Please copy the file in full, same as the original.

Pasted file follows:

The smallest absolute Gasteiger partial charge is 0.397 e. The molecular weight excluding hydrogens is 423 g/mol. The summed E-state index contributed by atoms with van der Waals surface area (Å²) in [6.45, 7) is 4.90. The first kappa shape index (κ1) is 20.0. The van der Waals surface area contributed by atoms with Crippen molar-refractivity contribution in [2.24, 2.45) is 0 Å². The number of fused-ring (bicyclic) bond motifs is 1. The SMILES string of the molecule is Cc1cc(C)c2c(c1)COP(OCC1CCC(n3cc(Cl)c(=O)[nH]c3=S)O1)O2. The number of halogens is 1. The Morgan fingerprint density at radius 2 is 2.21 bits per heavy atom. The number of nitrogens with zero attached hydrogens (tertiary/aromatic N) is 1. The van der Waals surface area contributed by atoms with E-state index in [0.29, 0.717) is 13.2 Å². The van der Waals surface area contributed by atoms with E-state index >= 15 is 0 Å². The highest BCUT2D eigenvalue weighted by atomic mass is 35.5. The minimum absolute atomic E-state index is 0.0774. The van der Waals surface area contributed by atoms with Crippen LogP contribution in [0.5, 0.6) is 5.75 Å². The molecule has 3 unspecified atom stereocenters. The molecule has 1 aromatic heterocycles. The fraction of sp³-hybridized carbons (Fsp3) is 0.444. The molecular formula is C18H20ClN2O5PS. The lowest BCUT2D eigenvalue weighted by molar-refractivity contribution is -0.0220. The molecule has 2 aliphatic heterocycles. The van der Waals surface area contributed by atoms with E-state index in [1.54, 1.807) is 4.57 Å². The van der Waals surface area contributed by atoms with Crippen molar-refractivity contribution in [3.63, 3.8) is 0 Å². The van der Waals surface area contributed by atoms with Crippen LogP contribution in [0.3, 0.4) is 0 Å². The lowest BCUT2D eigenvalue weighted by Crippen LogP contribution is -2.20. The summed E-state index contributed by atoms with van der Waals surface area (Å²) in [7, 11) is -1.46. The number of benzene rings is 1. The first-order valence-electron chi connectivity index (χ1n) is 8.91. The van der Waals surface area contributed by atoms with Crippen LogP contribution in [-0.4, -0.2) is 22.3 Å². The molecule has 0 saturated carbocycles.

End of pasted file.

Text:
The smallest absolute Gasteiger partial charge is 0.397 e. The molecular weight excluding hydrogens is 423 g/mol. The summed E-state index contributed by atoms with van der Waals surface area (Å²) in [6.45, 7) is 4.90. The first kappa shape index (κ1) is 20.0. The van der Waals surface area contributed by atoms with Crippen molar-refractivity contribution in [2.24, 2.45) is 0 Å². The number of fused-ring (bicyclic) bond motifs is 1. The SMILES string of the molecule is Cc1cc(C)c2c(c1)COP(OCC1CCC(n3cc(Cl)c(=O)[nH]c3=S)O1)O2. The number of halogens is 1. The Morgan fingerprint density at radius 2 is 2.21 bits per heavy atom. The number of nitrogens with zero attached hydrogens (tertiary/aromatic N) is 1. The van der Waals surface area contributed by atoms with E-state index in [0.29, 0.717) is 13.2 Å². The van der Waals surface area contributed by atoms with E-state index >= 15 is 0 Å². The highest BCUT2D eigenvalue weighted by atomic mass is 35.5. The minimum absolute atomic E-state index is 0.0774. The van der Waals surface area contributed by atoms with Crippen LogP contribution in [0.5, 0.6) is 5.75 Å². The molecule has 3 unspecified atom stereocenters. The molecule has 1 aromatic heterocycles. The fraction of sp³-hybridized carbons (Fsp3) is 0.444. The molecular formula is C18H20ClN2O5PS. The lowest BCUT2D eigenvalue weighted by molar-refractivity contribution is -0.0220. The molecule has 2 aliphatic heterocycles. The van der Waals surface area contributed by atoms with E-state index in [1.54, 1.807) is 4.57 Å². The van der Waals surface area contributed by atoms with Crippen molar-refractivity contribution in [3.63, 3.8) is 0 Å². The van der Waals surface area contributed by atoms with Crippen LogP contribution in [0.3, 0.4) is 0 Å². The lowest BCUT2D eigenvalue weighted by Crippen LogP contribution is -2.20. The summed E-state index contributed by atoms with van der Waals surface area (Å²) in [7, 11) is -1.46. The number of benzene rings is 1. The first-order valence-electron chi connectivity index (χ1n) is 8.91. The van der Waals surface area contributed by atoms with Crippen LogP contribution in [-0.4, -0.2) is 22.3 Å². The molecule has 0 saturated carbocycles.